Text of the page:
In an ironic twist of fate, the Rhode Island Department of Transportation closed the Park Avenue Bridge in Cranston the same day that the Senate Finance Committee and the Senate itself voted to uphold Governor Gina Raimondo’s ambitious Rhode Works legislation.
The $1.1 billion bill would be used to repair bridges and roads throughout Rhode Island, which have been ranked last in the country. Part of that money would come from a $500 million bond from the state to begin repairs on 17 proposed locations for tolls. RIDOT Director Peter Alviti has said in a House Finance Committee meeting earlier this week that the bond allows the department to use their own finances to begin repairing and reconstructing the rest of the bridges in the state.
The tolls, which would only charge tractor-trailer trucks, would reportedly make $60 million a year in revenue, which would also be used explicitly to repair roads. Opponents from the trucking industry and business community have railed against the tolls, saying that they will drive away business. Supporters have continually cited safety as their number one priority.
Safety was a particular issue today, as RIDOT closed the Park Avenue Bridge, even after being inspected in May, and several months prior to that.
“It is my professional opinion that this bridge is in imminent danger of collapse, and I am ordering its immediate closure,” Alviti wrote to the governor this morning, after it was found that the timber planks helping to hold the bridge up were “severely deteriorated and stressed from the weight of automobile traffic.”
Carlos Machado, the Division administrator for the Federal Highway Administration, concurred with RIDOT’s decision. House Speaker Nicholas Mattiello, however, called for an investigation of RIDOT and their decision to close the bridge, which is near Mattiello’s law office. He brought up questions regarding exactly who has been inspecting the bridges, and whether or not RIDOT has been doing their job effectively.
Speaker Mattiello has also not yet made a firm decision concerning the Rhode Works bill. While he has gone on record saying that he supports the bill as a whole, there are still portions of it that remain objectionable. Now that the Senate has voted to uphold the legislation in a 33-4 vote, the bill will move to the House, bringing Mattiello into center stage on the issue.
Even as the legislation moves forward, there are still those who continue to oppose Rhode Works with the hope that it will not go through this session. The National Federation of Independent Business expressed their opposition in a press release, calling on the General Assembly to “slow down” their toll proposal.
“Certainly Rhode Island’s roads and bridges are in need of repairs, however, thanks to the glaring lack of specifics regarding this toll plan, small businesses are left with concerns over the details,” NFIB Rhode Island State Director Bill Vernon said. “Until some of these questions are answered, it will be difficult for the small business community to have confidence that tolls are the right policy choice for Rhode Island’s economic future.”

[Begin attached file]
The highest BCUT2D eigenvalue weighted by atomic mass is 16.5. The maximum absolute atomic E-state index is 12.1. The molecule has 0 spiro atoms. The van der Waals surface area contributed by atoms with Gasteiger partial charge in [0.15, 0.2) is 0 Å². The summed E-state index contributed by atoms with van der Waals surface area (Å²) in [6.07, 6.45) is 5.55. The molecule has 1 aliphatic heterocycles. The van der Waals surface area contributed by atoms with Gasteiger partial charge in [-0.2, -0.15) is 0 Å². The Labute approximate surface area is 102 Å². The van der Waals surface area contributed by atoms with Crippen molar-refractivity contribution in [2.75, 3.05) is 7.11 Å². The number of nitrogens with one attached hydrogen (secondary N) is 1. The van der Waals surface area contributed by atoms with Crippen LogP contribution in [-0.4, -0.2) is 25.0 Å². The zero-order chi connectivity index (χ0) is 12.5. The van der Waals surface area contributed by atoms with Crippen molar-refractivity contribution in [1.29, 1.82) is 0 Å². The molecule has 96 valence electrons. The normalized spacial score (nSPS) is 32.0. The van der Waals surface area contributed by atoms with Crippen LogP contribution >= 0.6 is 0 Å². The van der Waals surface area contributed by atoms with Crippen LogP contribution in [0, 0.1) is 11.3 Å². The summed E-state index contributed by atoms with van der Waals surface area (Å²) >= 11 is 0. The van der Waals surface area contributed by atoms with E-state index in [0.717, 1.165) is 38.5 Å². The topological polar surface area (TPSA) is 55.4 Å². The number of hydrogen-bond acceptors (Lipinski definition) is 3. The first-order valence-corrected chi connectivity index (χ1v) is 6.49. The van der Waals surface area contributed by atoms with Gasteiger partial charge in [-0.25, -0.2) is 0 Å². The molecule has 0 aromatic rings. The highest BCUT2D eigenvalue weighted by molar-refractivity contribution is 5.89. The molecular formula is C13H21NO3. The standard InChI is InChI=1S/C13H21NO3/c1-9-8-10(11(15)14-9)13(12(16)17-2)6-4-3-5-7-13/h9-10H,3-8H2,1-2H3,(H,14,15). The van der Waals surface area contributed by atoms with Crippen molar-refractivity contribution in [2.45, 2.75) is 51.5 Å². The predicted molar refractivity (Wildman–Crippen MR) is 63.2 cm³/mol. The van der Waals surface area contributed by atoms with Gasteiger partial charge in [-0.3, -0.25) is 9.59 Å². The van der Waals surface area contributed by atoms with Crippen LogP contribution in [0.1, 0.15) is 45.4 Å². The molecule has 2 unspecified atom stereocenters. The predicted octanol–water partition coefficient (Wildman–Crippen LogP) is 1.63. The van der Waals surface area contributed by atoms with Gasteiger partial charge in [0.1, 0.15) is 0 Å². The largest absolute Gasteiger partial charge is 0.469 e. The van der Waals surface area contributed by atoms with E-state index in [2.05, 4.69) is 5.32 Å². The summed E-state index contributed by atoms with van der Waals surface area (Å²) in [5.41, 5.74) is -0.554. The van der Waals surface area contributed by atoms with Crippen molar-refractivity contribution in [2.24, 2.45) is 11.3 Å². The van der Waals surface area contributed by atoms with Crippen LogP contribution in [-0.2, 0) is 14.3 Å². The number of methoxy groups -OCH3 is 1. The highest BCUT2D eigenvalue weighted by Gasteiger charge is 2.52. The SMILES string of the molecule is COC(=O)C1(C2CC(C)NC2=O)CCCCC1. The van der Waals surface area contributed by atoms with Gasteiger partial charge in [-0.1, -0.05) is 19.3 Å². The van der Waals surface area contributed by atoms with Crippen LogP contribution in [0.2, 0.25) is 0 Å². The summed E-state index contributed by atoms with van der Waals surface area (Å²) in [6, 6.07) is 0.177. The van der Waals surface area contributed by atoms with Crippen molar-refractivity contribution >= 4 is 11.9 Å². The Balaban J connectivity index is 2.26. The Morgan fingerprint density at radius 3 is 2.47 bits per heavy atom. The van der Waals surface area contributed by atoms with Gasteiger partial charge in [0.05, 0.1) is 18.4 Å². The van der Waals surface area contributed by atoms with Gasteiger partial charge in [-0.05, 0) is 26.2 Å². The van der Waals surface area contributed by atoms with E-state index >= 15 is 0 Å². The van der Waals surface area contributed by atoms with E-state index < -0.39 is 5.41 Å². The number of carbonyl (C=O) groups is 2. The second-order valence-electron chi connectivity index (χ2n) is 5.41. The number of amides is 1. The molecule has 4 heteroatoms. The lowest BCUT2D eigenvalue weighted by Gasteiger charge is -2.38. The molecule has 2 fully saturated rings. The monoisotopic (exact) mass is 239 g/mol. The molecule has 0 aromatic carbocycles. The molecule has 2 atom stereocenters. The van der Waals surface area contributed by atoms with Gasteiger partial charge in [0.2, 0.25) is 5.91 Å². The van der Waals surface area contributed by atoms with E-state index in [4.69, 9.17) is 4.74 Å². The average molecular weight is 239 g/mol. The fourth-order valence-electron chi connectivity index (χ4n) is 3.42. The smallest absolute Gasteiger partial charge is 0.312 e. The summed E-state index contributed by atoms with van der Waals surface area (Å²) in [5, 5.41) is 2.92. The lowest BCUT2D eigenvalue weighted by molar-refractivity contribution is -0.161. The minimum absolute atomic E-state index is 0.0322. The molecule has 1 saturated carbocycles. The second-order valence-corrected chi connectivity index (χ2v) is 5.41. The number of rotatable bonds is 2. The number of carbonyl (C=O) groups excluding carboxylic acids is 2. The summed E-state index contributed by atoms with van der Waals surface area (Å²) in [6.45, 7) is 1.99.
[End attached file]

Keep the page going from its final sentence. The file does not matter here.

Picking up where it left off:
The Rhode Island Republican Party has also gone on record saying that the governor’s plan lacks transparency, and is fiscally irresponsible.
“There are still many unanswered questions as to how this toll plan will impact Rhode Islanders, including the simplest of questions such as how much it will be or on what bridges it will be assessed. It is ridiculous to think politicians on Smith Hill would adopt a plan that calls for new tolls statewide and millions in debt with so little information,” state GOP Chairman Brandon Bell said.
These worries did not affect the Senate vote, though. After a unanimous vote in Senate Finance, discussion on did not take very long, as most lawmakers agreed that safety was their number one priority. Rhode Works was upheld in a 33-4 vote.
“I would hate if a member of any of our constituencies was a fatality or a casualty due to the atrocious conditions of our roads,” Senator Christopher Ottiano (R- District 11) said when showing his support for the bill.
After the vote, Senator Louis DiPalma, the first Vice Chairman on the Senate Finance Committee, gave details from his own personal experience about why the Rhode Works bill should pass.
“I’m originally from Connecticut, I’ve been here for about 30 years, and back in the 70’s, I believe it was, there was the Mianus River Bridge Collapse. We’re talking I-95, tractor-trailers, cars, over the edge. Many people died,” he said. DiPalma remembers that event and uses it to promote a preventative, rather than a reactionary, approach to the bill.
“I never do it from the perspective of ‘that could be us,’ I don’t look at it and say that’s going to happen here. I look at it from the perspective of ‘what can we do to act now so that never happens here,” he said. “It’s a safety issue. It’s an issue of money- we’ve gotten to this point because of lack of maintenance over decades. We didn’t get here overnight.”
DiPalma brings a second layer of fresh perspective to the bill’s consideration as an engineer.
“I try to look at things from a facts and data perspective. What’s given, what do I know, what are the facts, what can I infer, and how do I build from there,” he said. “I was confident with the facts and data that I read, with the presentations that were given, and how this proposal came together.”
The only remaining roadblock for the governor’s bill is the House, and Speaker Mattiello. Whether or not it can make it through before summer recess is the question on everyone’s mind, and a special fall session for the proposal becomes more and more likely as each day passes.